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Colleges share $1 million 3D printing grant – Cincinnati.com

by • March 15, 2016 • No Comments

Miami senior Elizabeth Dimbath and Miami professor Jessica Sparks present their research on additive making and 3D printing.(Photo: Provided/Miami University)
New turn it intoments in 3D printing are bringing shape at universities in Southwest Ohio thanks to a $1 million grant of the say Department of Higher Education.
Miami University, the University of Cincinnati and Cincinnati State Technical and Community College are sharing the Regionally Aligned Priorities in Delivering Skills (RAPIDS) grant focutilized on aerospace and biohealth industries.
“The goal to get regional universities to appear for high-end equipment and infrastructure to align with workforce requires in the region,” said James Oris, MU associate provost for research, “(3D printing])is where we are headed in terms of cost-efficient and modern making.”
With its just of $400,000 cut, Miami is buying a swift of full-color high resolution 3D printing and scanning equipment that can be on the market to any student or ability member.
Bioengineers at MU can use the 3D printing equipment to turn it into simulators that can assist train students, nurses and home health caregivers in preventing bedsores.
“We want to focus on versions that reproduce the appearance of early stage pressure ulcers so we can gear the training in the direction of early detection,” said Jessica Sparks, associate professor of chemical, paper and biomedical engineering at Miami.
She said they can in addition be able-bodied to print the appearance of bedsores in the skin of individuals of various ethnicity so that health care professionals can capture the tiny, subtle color changes in any patient.
The innovation allows for workers to scan patients to print any body parts where sores tend to turn it into, that is commonly on ankles and tailbones of patients who have limited mobility.
And the prints can appear like real human tissue of an actual patient.
With clinical insight of MU’s nursing ability and Miami’s regional campuses, the research team synonymous this training was worthwhile. It may assist patients with spinal cord injuries, those in wheelchairs and the elderly.
Sparks said bedsores are a problem that cost the U.S. of $3 billion a year and is prevalent in the region, yet is completely preventable-bodied.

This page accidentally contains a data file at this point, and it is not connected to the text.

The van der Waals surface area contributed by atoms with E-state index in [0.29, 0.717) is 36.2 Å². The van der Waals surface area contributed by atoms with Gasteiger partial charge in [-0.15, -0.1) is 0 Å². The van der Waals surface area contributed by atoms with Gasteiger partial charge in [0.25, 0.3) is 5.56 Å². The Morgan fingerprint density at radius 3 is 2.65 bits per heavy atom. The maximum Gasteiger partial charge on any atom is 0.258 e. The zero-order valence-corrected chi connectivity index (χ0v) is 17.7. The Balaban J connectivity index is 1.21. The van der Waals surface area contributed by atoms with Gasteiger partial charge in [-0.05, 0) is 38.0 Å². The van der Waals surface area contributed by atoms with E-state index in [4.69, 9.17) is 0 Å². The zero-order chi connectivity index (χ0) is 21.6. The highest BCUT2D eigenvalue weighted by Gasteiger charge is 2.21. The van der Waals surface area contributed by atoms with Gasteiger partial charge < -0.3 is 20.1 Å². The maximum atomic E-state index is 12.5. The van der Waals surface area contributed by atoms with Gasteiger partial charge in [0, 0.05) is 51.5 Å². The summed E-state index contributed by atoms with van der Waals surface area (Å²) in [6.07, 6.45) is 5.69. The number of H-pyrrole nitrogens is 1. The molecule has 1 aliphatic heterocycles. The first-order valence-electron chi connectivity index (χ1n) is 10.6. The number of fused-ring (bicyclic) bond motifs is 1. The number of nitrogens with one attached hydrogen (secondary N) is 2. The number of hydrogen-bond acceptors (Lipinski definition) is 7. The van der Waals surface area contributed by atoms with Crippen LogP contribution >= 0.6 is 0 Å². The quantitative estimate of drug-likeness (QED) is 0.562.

“Is there a require for this? Yes,” Sparks said. “We want to do all things we can in terms of training to try to increase our good results at preventing these as much as possible.”
These simulators can in addition be turn it intoed for commercial use.
Sparks said six long-term care facilities were interested in training their staffs once the version is made and the nurses have turn it intoed the training curriculum.
Mercy Health can in addition incorporate it into its clinical workforce training.
A benefit beyond the research and turn it intoment of the tools is the homegrown ability and workforce turn it intoment that can offer to the region’s economic growth.
“It’s a way to assist turn it into the jobs of the next for Southwest Ohio and retain ability. And for our project to have worthwhile health impact for outcomes of patients,” Oris said.
Oris said the equipment can be purchased over the summer. The plan is for students and healthcare professionals to be via the innovation by fall 2017.
Cincinnati State can use its portion of the grant to expand workforce training capabilities in additive making (or the layering of materials), while UC can focus on aerospace engineering.
UC was in addition allotted of $400,000 and can invest in two new printing equipment. About $75,000 of that can go to UC Clermont for training equipment.
One of these printing equipment can be able-bodied to print chrome cobalt and titanium, that can be utilized for assembling fuel nozzles commercial jet engines and military grade aircraft.
“It is additional expensive than standard machining but you can do things that may not otherwise do,” said Paul Orkwis, UC professor of aerospace engineering and engineering mechanics. “It’s getting students acquainted with the innovation and opening up that create space to do a thing additional exotic.”

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